RICH FRANKLIN is back in town, this time promoting an endeavor that doesn't involve punching faces and kicking people in their legs. The Cincinnati native and three-time world middleweight UFC champion will premier the pilot episode of his docu-drama AMERICAN FIGHTER at the Madison Theater. The first episode is the story of area resident Joe Garvey and his fight against paralysis after an ATV accident caused doctors to doubt he'd ever walk again. Future episodes will also focus on everyday people who demonstrate a fighting spirit in their lives. The premier will be hosted by comedian Steve Caminiti and include live music, a meet-and-greet with Franklin and other UFC fighters and a silent auction to benefit Franklin's Keep It in the Ring Foundation. There will be a cash bar, but please be careful not to overdo it: Professional fighters will be on-hand to whoop your ass if you get too rowdy. Doors open at 6:30 p.m., and the screening is at 8. Tickets are $25 or two for $45 and can be purchased at www.madisontheateronline.com. (See Events.) -- DANNY CROSS
A new gallery will appear Friday at 424 Findlay St. in Over-the-Rhine, a space long anchored by Carol Solway Gallery: COUNTRY CLUB, the new brainchild of Matt Distel and Christian Strike. Though the gallery won't truly launch until late October, they decided to have a soft opening to offer a taste of what they have in store. To celebrate, the entire building comes alive Friday 5-8 p.m. with open studios, new shows and the inaugural exhibition of an alternative space on the third floor called AISLE. Aisle's first exhibition features photographs by HARVEY OSTERHOUDT, who features deserted outdoor locations (industrial, domestic and landscape). Several artists who belong to this neighborhood's art tribe will have their studios open to the public, including RHONDA GUSHEE, who takes great pleasure in explaining the processes of making her complex raku clay pieces, and MARY BARR RHODES and her faux-regalia jewel-tone paintings. Solway Gallery will show the work of BETTY WOODMAN, GREGORY THORP and IK-JOONG KANG, whose brilliant and benevolent installations commonly involve 3-by-3 inch elements. 513-621-0069. (See Art.) -- MATT MORRIS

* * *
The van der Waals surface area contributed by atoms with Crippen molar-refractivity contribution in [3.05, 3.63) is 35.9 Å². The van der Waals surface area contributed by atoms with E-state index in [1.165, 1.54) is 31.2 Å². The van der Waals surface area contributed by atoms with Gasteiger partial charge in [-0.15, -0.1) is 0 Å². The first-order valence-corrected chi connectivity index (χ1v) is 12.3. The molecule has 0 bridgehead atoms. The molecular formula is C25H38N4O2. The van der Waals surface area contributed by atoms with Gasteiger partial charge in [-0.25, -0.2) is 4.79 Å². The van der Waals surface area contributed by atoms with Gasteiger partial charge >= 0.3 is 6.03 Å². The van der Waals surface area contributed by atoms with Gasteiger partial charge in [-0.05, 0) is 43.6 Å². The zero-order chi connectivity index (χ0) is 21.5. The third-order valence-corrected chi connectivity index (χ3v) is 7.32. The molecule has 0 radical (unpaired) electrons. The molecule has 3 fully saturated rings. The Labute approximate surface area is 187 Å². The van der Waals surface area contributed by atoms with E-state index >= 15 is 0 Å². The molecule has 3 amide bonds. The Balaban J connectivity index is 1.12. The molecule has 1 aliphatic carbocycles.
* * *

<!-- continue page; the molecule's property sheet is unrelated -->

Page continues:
The WESTON ART GALLERY opens its new season tonight with two exhibitions. The first is a set of site-specific installations by ROBERT MCCONAUGHY, Ecstasy and Odyssey. The work will take over the lobby, adding a bit of nature to the glass-encased space. McConaughy is a Cincinnati-based sculptor who transforms simple materials into daring, twisting lines and falling rope or twine fountains. Also opening is JANE BIRCH COCHRAN's Pushing Buttons, a collection of art quilts. Textiles have long been relegated to a made-up little art category called "craft," but Cochran's decisive, intricate and smart fabric work debunks any divisional myth between art and craft. Her quilts, though playing with the idea of "women's work," take the level of textile art to a beautiful extreme. Opening reception is 6-9 p.m. 513-977-4165. (See Art.) -- LAURA JAMES
For some music fans, a night out to hear something different might mean a DJ who plays just three Beyonce songs per night or maybe a cover band that plays music only from the '80s. Ooh, cutting edge. If you have friends like that, drag them out Saturday for a genuinely unique musical experience that utilizes an interactive visual component, when the Contemporary Arts Center hosts renowned musicians-as-artistes for its living, breathing THE BLUES QUARTET exhibition. Artist Joo Paulo Feliciano designed the project, and for Saturday's show he'll be joined by three other musicians for a first-time collaboration: drummer Trevor Tremaine from Lexington experimental music heroes Hair Police (he's also played with local underground music icon C. Spencer Yeh in his Burning Star Core touring band), Portuguese guitarist/electronicist Rafael Toral and Lee Renaldo, an innovative guitarist who's best known as a founding member of Avant Punk legends Sonic Youth. The experimental supergroup will "jam" with Feliciano's installation (pictured) in the CAC lobby starting at 8 p.m. Tickets are just $7 ($5 for CAC members). Your friend might be back at the meat-market clubs listening to "Blister in the Sun" covers next weekend, but at least you'll know you tried to expand his or her mind and ears. 513-345-8405. (See Art or Music.) -- MIKE BREEN